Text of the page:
Best Flexible PCB Soldering Guidelines for Assembly Process

As a soft and thin circuit, flexible PCB soldering presents unique challenges. Without the use of a specialized carrier board, it becomes difficult to achieve proper fixation and transmission. Additionally, basic SMT processes, such as printing, component placement, and reflow soldering, become more intricate. In this article, TechSparks will delve into the intricacies of soldering and explore effective solutions for flexible PCB.

Soldered flexible circuit board

Basic operation steps of flexible PCB soldering

Before you start soldering the flex circuit, it is very important to apply a layer of flux to the surface of the pads to help improve the tinning quality and prevent poor soldering due to oxidation.

Next, with utmost care, use tweezers to delicately position the PQFP chip on the circuit board, being extra cautious not to damage the delicate pins, and ensuring precise alignment with the corresponding pads. Once the soldering iron’s temperature is adjusted to above 300 degrees Celsius, add a small amount of solder to the tip of the soldering iron. Utilizing a special tool to aid in alignment, start by applying a touch of solder to the pins at two diagonally opposite corners of the IC chip and then gently pressing the chip to securely fix it in place. At this stage, the chip should be precisely positioned. After completing the diagonal soldering, verify once more that the chip is in the correct alignment. If necessary, make adjustments or carefully remove the chip and reposition it on the board.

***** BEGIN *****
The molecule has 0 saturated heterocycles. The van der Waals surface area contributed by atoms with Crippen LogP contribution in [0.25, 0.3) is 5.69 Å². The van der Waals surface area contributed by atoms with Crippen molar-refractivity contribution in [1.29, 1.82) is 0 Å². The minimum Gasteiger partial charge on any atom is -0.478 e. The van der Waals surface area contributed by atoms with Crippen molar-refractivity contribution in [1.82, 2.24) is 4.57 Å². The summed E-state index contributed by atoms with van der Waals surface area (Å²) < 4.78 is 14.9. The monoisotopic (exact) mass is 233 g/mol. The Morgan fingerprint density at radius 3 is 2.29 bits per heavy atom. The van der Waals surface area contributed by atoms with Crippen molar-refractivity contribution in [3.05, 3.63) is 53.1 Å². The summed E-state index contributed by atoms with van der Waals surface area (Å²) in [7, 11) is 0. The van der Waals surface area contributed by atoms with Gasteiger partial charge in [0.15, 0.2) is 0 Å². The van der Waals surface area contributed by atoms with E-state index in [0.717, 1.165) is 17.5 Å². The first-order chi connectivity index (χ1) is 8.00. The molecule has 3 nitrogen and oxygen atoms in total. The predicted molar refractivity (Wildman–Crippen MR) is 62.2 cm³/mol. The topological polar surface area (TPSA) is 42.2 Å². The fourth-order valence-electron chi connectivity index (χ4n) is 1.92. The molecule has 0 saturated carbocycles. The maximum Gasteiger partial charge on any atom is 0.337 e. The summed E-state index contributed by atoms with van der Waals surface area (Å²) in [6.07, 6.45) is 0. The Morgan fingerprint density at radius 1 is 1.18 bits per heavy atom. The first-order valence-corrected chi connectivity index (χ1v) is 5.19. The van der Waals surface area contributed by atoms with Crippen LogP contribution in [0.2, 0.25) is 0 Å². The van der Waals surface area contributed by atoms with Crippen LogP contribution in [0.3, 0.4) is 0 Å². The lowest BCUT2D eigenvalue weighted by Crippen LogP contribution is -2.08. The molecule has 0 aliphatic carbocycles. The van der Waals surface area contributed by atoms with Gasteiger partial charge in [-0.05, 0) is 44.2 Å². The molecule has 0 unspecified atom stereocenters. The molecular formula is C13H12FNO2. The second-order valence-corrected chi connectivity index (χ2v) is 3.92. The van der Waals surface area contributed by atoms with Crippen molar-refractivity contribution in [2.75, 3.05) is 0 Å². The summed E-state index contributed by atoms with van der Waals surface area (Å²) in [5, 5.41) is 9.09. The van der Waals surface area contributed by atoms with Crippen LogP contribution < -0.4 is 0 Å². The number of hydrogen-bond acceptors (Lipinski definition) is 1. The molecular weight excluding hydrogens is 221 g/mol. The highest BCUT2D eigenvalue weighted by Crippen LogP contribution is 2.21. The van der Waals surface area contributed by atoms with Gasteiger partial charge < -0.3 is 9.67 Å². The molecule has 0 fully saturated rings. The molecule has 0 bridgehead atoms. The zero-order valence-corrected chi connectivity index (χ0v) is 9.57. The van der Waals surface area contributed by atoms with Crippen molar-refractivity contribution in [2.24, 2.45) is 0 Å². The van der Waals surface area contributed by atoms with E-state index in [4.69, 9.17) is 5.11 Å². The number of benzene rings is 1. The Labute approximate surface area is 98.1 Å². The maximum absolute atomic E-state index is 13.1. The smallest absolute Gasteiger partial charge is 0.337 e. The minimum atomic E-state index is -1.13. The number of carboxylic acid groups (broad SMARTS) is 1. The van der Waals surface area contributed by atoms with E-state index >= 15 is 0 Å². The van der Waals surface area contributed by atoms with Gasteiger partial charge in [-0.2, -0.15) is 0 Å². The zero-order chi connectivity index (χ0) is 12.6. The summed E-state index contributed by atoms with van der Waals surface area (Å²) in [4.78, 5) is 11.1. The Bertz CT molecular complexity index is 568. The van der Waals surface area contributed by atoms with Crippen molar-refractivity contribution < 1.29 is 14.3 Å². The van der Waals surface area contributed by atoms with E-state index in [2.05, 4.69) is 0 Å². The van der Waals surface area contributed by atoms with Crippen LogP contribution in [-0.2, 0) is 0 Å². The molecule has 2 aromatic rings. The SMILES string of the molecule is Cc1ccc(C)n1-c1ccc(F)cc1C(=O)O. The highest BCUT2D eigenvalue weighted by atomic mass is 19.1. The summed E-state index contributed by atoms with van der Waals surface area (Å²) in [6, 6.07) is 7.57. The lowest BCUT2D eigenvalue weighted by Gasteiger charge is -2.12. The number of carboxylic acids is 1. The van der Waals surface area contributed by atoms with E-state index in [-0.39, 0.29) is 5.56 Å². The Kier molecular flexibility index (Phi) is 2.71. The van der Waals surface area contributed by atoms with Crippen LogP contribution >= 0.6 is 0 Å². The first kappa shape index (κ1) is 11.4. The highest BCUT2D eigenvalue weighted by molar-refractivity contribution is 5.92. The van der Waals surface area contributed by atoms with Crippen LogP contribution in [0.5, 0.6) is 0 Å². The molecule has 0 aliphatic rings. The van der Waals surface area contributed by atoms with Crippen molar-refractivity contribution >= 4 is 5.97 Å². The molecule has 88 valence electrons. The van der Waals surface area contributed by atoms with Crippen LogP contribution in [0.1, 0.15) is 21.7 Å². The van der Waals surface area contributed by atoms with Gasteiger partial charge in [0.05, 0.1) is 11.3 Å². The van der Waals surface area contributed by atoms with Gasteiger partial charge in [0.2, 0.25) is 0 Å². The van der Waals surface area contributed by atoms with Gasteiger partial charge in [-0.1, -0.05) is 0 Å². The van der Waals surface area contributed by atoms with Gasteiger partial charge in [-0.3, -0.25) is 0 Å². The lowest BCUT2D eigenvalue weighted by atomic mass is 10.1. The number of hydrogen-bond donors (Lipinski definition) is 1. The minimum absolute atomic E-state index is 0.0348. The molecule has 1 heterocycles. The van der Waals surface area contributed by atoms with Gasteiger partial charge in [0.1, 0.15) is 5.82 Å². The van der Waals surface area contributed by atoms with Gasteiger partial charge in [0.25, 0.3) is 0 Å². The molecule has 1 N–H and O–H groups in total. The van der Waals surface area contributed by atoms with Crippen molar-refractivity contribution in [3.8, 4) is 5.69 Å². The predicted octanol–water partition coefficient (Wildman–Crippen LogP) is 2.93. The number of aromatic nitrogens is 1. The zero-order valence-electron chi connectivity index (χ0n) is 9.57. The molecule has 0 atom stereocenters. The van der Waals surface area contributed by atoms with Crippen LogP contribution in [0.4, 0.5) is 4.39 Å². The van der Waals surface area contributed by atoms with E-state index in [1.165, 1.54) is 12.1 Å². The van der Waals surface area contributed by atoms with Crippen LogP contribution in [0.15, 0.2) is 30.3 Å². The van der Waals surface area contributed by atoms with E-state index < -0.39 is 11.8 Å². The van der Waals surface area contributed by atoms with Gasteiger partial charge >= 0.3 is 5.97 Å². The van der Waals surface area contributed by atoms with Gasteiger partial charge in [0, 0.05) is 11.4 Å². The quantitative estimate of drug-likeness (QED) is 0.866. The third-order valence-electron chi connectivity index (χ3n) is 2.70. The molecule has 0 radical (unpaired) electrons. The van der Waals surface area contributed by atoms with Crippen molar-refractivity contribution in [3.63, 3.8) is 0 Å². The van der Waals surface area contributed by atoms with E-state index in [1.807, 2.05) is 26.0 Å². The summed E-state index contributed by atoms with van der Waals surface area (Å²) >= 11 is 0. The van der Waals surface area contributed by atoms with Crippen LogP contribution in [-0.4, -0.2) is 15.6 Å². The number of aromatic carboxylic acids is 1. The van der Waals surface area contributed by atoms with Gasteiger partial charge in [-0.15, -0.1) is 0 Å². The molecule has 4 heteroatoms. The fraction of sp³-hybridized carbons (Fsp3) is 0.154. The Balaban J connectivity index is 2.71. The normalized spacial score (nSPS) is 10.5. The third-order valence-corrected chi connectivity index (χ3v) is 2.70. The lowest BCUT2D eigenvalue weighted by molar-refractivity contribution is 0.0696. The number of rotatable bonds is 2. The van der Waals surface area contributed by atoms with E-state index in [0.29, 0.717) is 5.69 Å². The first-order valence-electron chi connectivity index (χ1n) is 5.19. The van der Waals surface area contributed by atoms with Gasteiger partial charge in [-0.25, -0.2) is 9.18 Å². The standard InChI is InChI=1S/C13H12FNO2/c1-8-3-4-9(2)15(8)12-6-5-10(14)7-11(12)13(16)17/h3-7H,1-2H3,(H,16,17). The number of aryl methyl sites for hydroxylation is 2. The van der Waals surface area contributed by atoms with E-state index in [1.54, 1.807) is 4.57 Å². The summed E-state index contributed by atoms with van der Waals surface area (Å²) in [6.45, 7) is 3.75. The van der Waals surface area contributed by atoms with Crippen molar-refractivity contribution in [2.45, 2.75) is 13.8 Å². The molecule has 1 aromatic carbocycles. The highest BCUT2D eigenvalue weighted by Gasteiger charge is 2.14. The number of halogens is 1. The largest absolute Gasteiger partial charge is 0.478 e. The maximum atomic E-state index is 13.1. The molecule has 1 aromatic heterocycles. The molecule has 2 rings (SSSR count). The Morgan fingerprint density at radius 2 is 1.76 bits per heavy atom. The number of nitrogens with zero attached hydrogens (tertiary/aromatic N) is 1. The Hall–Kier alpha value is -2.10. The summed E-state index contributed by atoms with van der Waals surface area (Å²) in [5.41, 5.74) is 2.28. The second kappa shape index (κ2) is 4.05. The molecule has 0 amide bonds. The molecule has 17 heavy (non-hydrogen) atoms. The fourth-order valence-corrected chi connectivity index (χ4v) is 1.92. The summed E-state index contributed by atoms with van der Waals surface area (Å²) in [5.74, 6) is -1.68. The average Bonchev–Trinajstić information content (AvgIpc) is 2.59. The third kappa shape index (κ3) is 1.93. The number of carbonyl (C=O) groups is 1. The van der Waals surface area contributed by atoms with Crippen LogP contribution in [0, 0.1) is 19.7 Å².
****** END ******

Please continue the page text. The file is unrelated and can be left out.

Subsequently, proceed with soldering all the pins. Applying an adequate amount of solder to the soldering iron’s tip, ensure the flux covers all the pins to keep their surfaces moist. Gradually touch the tip of the soldering iron to each pin until you observe the solder flowing into the pins. To prevent overlapping solder, maintain the soldering iron parallel to the solder legs.

Once all pins are soldered, thoroughly soak them with flux to enable the solder to be properly absorbed where needed, effectively eliminating any potential shorts or laps. To ensure impeccable solder joints, meticulously inspect them using tweezers. Once the inspection is completed, remove any excess flux from the FPC and gently wipe it with an alcohol-soaked hard brush until the flux completely disappears.

For resistance components, it is advised to first tint one solder point, then secure one end of the part with pliers, and proceed to solder that end. After verifying the correctness of the solder joints, proceed to solder the other end.

Precautions when soldering flexible PCB

Fixing of board

Cardboard to fix the flex PCBSecure flex circuit boards before soldering

In the automated soldering process, the secure and precise positioning of the flexible PCB is essential as it progresses through each stage with the movement of the docking station. Depending on the carrier board, there are two types: those with positioning pins and those without.

For carrier boards without positioning pins, a positioning template with corresponding positioning pins is used. The process begins by placing the carrier board on the positioning pins of the template, aligning the positioning holes on the carrier board with the exposed positioning pins. The flexible PCB is then carefully placed on the carrier board piece by piece, ensuring that the positioning pins are exposed. To fix the flexible PCB in place, adhesive tape is used to secure it on the exposed positioning pins. After this step, the carrier board is separated from the flexible PCB positioning template, allowing for the subsequent welding process.